The hard part I’m alluding to, for most people anyway, is deciding to hire a coach. But this is not the most difficult part; putting in the time and effort to improve yourself is far more challenging.
It seems the popular view about hiring a coach is tantamount to bringing your car into the shop to get the engine fixed. You hire a coach, and well, isn’t he or she supposed to fix ME? If you’ve been thinking that way, you may need to consider these four reasons why you shouldn’t hire a coach.
Many of us don’t like being held accountable for what we say we want to do. I’m convinced that entrepreneurs must somehow be born in a lab that makes this trait worse than the average person. Somehow, they think trading in their boss for an enterprise they create means they’ll never have anyone to answer to again. Well, that’s about as far as you can get from the truth. We all have people to answer to, and as an entrepreneur, it will be your customers, your vendors, and sometimes even your employees.
Also, your coach is not your friend. Even though you may tell your coach things that you wouldn’t dare tell your best friend, you are not paying them to feel sorry for you or to tell you what you want to hear. Your coach will (and should) challenge you, and even if they agree with you, you should be able to ardently defend your position to them. They will (and should) hold you accountable for things you say you want that your friends might otherwise say “Cool, do it bro!” because they don’t want to upset you.
You might get upset with your coach sometimes, and to a certain extent, that’s okay. You don’t have a right to get mad at her, though, if you say you want to get a project done by a certain date, and your coach asks you: “What happens if you don’t make that deadline?” and then she calls you out on it if you miss the mark.
Your coach can’t fix you; only you can do that. A good coach serves as a guide, giving you things to consider that you may not have thought about. In terms of improvement, they can’t want it more than you do.
I overheard a conversation with two other coaches venting to one another about their “problem” clients. One of them referred to a former client as “FNC.” Afterward, I asked him what that meant; he laughed and smiled sheepishly. “I had to fire him as a client,” he told me. “He was just not ready to put in some real work to advance himself.” In that case, FNC meant “Fired – Not Coachable.”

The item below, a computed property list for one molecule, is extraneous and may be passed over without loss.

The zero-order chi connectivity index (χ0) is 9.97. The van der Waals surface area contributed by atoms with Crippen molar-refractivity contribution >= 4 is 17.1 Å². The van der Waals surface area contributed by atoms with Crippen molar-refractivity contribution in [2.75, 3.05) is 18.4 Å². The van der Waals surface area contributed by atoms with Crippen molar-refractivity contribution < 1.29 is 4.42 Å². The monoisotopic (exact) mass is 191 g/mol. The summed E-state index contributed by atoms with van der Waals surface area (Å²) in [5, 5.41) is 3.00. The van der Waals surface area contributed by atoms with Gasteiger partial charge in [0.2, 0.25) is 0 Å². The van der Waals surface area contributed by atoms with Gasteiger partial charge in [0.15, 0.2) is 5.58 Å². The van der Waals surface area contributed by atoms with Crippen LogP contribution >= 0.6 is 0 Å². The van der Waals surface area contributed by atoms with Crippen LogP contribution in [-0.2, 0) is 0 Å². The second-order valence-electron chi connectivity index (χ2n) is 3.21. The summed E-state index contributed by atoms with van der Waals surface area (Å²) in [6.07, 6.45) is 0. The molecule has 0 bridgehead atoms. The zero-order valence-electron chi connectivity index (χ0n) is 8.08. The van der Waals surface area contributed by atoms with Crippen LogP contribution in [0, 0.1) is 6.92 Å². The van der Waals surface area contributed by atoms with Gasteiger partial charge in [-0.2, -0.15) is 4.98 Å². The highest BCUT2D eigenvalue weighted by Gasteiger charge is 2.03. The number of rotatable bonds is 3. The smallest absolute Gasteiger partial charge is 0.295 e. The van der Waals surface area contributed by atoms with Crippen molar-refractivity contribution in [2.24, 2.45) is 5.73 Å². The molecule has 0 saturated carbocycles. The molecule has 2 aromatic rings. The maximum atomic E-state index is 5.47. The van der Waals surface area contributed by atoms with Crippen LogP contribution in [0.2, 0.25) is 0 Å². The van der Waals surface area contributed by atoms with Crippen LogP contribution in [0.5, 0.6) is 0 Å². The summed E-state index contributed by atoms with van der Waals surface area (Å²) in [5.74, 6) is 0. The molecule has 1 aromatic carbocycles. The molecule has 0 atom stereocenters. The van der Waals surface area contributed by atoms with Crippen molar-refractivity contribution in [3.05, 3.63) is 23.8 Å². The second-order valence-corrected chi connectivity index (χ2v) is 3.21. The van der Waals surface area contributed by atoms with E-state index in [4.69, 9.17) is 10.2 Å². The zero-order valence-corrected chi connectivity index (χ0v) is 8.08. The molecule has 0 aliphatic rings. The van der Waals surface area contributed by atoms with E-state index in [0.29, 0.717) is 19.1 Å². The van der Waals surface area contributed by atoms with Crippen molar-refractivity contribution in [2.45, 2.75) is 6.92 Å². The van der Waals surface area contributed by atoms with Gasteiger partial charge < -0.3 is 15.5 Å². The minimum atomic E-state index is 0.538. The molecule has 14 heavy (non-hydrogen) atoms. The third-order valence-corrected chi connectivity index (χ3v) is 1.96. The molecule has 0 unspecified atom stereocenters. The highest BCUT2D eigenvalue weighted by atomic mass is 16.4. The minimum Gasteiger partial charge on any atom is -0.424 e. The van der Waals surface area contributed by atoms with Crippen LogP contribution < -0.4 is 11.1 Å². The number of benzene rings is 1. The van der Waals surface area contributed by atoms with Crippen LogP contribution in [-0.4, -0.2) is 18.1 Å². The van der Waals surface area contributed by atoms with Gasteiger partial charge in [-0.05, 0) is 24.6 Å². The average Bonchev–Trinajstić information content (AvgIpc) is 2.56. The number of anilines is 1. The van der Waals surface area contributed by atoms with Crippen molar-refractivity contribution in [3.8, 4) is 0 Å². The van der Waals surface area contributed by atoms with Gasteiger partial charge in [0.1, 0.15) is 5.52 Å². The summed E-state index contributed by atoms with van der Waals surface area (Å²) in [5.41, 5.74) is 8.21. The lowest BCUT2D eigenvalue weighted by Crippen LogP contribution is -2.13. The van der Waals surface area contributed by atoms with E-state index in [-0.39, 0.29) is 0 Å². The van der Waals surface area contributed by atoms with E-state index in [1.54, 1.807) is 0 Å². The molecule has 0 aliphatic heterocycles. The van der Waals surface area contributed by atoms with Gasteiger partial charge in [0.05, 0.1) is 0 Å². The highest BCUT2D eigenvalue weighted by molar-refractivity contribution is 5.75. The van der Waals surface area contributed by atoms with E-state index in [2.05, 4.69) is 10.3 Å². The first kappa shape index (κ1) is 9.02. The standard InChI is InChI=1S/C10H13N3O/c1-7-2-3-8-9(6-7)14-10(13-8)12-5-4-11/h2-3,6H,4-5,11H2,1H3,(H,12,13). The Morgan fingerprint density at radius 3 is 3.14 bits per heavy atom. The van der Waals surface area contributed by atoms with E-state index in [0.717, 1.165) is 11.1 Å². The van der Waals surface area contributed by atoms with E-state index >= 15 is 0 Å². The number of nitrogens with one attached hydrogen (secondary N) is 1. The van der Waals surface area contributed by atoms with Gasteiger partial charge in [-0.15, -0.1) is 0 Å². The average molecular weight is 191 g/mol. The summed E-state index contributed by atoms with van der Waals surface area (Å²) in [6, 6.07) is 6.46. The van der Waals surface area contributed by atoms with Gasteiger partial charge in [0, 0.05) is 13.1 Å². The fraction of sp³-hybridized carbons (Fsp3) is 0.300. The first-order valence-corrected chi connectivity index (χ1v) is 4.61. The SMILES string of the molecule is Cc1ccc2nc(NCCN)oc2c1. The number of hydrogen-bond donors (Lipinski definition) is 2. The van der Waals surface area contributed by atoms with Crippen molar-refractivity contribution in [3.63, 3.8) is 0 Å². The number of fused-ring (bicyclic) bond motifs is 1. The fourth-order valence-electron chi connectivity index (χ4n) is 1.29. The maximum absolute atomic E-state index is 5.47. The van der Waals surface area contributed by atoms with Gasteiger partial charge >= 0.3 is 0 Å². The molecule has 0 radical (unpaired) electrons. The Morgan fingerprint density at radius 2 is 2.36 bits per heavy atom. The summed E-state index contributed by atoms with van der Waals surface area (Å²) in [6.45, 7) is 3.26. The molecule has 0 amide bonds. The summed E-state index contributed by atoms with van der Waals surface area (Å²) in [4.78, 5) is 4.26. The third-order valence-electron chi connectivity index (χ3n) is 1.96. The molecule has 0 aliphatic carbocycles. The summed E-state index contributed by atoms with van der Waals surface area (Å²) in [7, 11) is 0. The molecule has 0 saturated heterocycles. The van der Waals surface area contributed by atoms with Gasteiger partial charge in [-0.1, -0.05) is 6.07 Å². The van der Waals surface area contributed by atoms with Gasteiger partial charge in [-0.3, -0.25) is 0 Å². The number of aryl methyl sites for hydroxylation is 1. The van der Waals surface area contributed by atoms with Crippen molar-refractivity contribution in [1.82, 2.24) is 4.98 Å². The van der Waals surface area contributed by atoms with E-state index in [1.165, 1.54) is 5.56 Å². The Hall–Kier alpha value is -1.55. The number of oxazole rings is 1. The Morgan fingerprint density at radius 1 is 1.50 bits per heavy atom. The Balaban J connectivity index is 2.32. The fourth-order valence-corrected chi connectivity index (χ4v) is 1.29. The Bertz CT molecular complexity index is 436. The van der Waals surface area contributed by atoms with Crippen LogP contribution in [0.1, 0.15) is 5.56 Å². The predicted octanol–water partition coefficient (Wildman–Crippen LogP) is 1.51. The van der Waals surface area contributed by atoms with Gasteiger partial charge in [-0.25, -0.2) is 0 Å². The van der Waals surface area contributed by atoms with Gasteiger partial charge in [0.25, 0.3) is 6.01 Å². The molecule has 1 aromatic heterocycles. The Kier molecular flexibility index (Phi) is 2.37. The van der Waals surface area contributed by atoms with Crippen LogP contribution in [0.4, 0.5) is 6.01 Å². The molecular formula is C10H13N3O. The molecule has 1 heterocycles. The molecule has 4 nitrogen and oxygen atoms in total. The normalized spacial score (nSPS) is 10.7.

This runs along the same line as being un-coachable. If you’re too worried about looking good in front of your coach, you’re never going to improve. Part of learning and growing is failing, especially when you have a coach who helps you analyze your failures through a different lens. And few people take the time to analyze their failures.
Coaches want to hear your successes so they can understand what you’re good at so they can be repeated. But they also want to hear your failures because that’s where the learning lies.
A good coach costs what a good coach costs. You have to decide for yourself what is too expensive. If you have a problem that’s costing you an extra 12 hours and $2,500 every week, that $500 per coaching session might be a good value if the problem is resolved in four or five sessions. The math is pretty easy when you consider the savings over a year — staggering when you consider the savings in just three years.
Ultimately, whether you hire a coach or consultant is up to you. The problems you have in your life or business cannot be fixed with a magic wand. You need to be in a place where you can take ownership of what is going on in your world, even if the things going on are not your fault. This can be tough for most people. If you can set these things aside, you will set yourself up for much more success with your coach (and avoiding the FNC list!).
So you pay a bunch of money for a coach to help you work through things, and you’re done with the hard part, right?